The Average Person at Gumroad Works 22 Hours a Week and Makes $115k a Year

Jul 23, 2021
 Created by the author — original from Mikhail Nilov on Pexels


Sahil isn’t your typical founder.

He was only 19 when left Pinterest to create Gumroad in 2011. Within a year he had raised $8m and truly believed he could make his company a unicorn.

But he failed.

His company went from 23 employees all the way back down to one person. This crushed Sahil but he didn’t give up.

Today, Gumroad is still alive and unlike most unicorns, it’s making a profit every month. This is impressive in itself but what amazed me was this is all without having a single full-time employee. They all work part-time yet have a mean salary of $115k and a median of $100k!

From Gumroad Founder’s Twitter account

It sounds too good to be true so I had to dive in deeper.


Freedom at all costs

Gumroad has no meetings and no deadlines.

It wasn’t born out of ideological purity but necessity because Sahil was burnt out. VC expectations in the early years had taken their toll. He wanted to work as little as possible so couldn’t demand long hours of others while he took painting and writing classes.

As a former technology consultant, I couldn’t imagine Gumroad’s system working in practice but it does.

They use Notion to manage their workload and people can pick whatever task they want from the queue. Features go live when they are ready not according to an arbitrary go-live date. Again, this is music to a former consultant’s ears.

They communicate with each other through comments and people only need to check their messages once a day. New joiners are even asked to turn off all notifications from their phones!

Almost everyone I know in the tech world is glued to their devices to check their emails and messages. It’s refreshing to know you don’t have to reply within minutes to prove you are working hard enough.


Single mission

“Make our creators more money” — Sahil

Gumroad is a marketplace where creators can sell products such as e-books securely. Some of the top users make hundreds of thousands of dollars per year.

The only reason Gumroad’s bizarre system works is that people who work there only need to care about is one thing. This is how to enable the users to make more money. The more money creators make, the happier they are and the more they evangelize.

There are no targets plucked from thin air to meet promotion criteria. Gumroad trusts everyone to use common sense and not endanger the brand.

They’re allowed to choose projects because they would be fun even if there are higher priority items. The belief is when a developer builds something they want to build, it’s going to be of higher quality.

The singular focus on making creators happy has led to some of the top creators coming on board to work for Gumroad. It makes perfect sense. The most successful creators are the company’s biggest fans and know the product intimately.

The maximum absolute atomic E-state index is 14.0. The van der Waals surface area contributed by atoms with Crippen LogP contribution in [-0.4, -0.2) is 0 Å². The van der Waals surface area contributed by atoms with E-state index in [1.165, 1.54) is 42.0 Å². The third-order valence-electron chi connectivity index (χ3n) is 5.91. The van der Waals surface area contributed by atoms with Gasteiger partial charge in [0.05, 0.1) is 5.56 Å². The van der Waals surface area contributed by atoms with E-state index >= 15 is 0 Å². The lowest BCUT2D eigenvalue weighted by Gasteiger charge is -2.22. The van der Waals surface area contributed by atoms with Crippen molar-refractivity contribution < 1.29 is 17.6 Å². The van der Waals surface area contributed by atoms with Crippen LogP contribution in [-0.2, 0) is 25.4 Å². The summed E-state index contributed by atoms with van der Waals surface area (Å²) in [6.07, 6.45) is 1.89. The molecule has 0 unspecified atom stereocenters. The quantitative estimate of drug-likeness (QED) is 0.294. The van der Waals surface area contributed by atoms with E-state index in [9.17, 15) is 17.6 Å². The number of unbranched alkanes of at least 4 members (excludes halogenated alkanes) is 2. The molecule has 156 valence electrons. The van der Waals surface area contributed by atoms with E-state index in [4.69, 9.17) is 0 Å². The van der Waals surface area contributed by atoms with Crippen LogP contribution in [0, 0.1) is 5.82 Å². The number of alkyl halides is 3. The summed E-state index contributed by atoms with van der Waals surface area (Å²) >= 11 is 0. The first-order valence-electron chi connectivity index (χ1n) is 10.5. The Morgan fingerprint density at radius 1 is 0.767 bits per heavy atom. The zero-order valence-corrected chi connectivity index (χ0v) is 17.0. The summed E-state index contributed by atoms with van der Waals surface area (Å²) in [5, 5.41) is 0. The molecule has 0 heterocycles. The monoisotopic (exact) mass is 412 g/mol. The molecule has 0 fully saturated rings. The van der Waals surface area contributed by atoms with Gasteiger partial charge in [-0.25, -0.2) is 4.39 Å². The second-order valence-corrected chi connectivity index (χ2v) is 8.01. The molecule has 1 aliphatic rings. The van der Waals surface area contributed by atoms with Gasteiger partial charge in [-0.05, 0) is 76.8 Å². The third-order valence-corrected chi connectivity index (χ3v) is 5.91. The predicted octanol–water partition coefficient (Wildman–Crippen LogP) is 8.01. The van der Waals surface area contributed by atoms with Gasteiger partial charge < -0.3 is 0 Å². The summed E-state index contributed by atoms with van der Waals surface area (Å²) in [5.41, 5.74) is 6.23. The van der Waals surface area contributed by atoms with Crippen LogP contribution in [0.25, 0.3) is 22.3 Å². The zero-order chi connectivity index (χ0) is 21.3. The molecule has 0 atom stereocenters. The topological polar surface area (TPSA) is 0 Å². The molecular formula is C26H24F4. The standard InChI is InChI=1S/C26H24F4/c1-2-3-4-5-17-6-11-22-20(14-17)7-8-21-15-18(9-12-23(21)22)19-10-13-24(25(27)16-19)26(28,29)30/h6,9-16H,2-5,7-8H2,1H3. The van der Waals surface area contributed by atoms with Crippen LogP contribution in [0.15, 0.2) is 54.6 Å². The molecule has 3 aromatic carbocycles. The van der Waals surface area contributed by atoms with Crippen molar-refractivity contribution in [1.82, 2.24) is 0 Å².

Daniel Vassallo became the Head of Product. 
Randall Kanna became the Head of Community. 
Philip Kiely became the Head of Marketing.

The best part is they only committed to 10 hours per week!


The downsides

If Sahil and is reading this and reaches out to hire me, I can’t deny I would struggle to say no. Yet there are downsides to his unconventional system too, which he acknowledges.

No social life

The stereotypical developer is an introvert who loves the idea of not needing to talk to. Not everyone fits the mold though. Many, like me, enjoy interactions with our colleagues. Social events and working in a team helps to make us feel like we belong but this isn’t part of life at Gumroad.

The low time commitment means you could fill the rest of your time with social activity to compensate. Whether it balances out is an individual thing for each person.

Hourly pay

Working for Gumroad differs from a traditional job in many ways. People must track their hours and get paid only for the hours they work. There’s no health insurance or other perks alongside the role. It’s great if you’re already of an entrepreneurial mind but lacks the stability you might want.

There’s an anti-overtime rule in place where your hourly rate is cut in half if you work more than 20 hours per week. While great to prevent burnout, if you need extra money or are fascinated by a piece of development, you lose out.

Lack of promotion opportunities

Gumroad is intentionally lean. If there are no teams and most people work on individual projects then there are fewer opportunities to take on new roles. This suits developers who don’t want to manage others but limits those who do.

Many people working with Gumroad are founders or creators in their own right. For them, it’s an income stream where they can work on a project they believe in while they build their own startup on the side.


Is this the future of work?

Gumroad’s model is extremely successful and an interesting case model for other tech startups.

As we can see from the downsides, it’s not for everyone but I’m sure it’s exciting for many people reading. You could earn enough money to live comfortably and fill your time with leisure or use it to build your own startup.

The increased focus on remote work in the post-Covid era means the time is ripe for startups to experiment. Gumroad has proved a hybrid model with high compensation and low hours is possible. I predict other like-minded founders will install similar systems inspired by them.

All the information in this article came from Sahil’s writing directly and he’s transparent about his processes. If I’m ever in the position where I can hire people, I’m going to rereading his outlines to mimic his system.

It feels like the future.

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